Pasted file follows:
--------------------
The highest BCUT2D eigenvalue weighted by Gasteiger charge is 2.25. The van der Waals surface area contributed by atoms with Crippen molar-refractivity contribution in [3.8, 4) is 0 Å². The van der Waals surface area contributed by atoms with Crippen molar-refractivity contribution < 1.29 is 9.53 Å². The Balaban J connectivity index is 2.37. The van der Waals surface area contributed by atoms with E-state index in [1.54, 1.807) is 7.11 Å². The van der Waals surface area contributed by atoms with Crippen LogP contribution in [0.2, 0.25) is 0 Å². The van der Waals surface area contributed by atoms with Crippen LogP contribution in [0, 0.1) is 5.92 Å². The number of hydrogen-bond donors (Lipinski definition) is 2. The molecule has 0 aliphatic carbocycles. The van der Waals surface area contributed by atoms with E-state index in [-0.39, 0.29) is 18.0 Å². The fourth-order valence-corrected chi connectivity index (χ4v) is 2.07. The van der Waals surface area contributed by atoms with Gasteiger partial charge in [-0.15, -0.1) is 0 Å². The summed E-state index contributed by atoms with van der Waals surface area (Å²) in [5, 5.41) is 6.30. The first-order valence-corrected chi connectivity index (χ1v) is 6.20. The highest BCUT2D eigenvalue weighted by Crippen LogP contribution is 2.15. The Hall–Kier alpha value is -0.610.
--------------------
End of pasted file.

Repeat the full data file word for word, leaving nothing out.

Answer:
The highest BCUT2D eigenvalue weighted by Gasteiger charge is 2.25. The van der Waals surface area contributed by atoms with Crippen molar-refractivity contribution in [3.8, 4) is 0 Å². The van der Waals surface area contributed by atoms with Crippen molar-refractivity contribution < 1.29 is 9.53 Å². The Balaban J connectivity index is 2.37. The van der Waals surface area contributed by atoms with E-state index in [1.54, 1.807) is 7.11 Å². The van der Waals surface area contributed by atoms with Crippen LogP contribution in [0.2, 0.25) is 0 Å². The van der Waals surface area contributed by atoms with Crippen LogP contribution in [0, 0.1) is 5.92 Å². The number of hydrogen-bond donors (Lipinski definition) is 2. The molecule has 0 aliphatic carbocycles. The van der Waals surface area contributed by atoms with E-state index in [-0.39, 0.29) is 18.0 Å². The fourth-order valence-corrected chi connectivity index (χ4v) is 2.07. The van der Waals surface area contributed by atoms with Gasteiger partial charge in [-0.15, -0.1) is 0 Å². The summed E-state index contributed by atoms with van der Waals surface area (Å²) in [5, 5.41) is 6.30. The first-order valence-corrected chi connectivity index (χ1v) is 6.20. The highest BCUT2D eigenvalue weighted by Crippen LogP contribution is 2.15. The Hall–Kier alpha value is -0.610.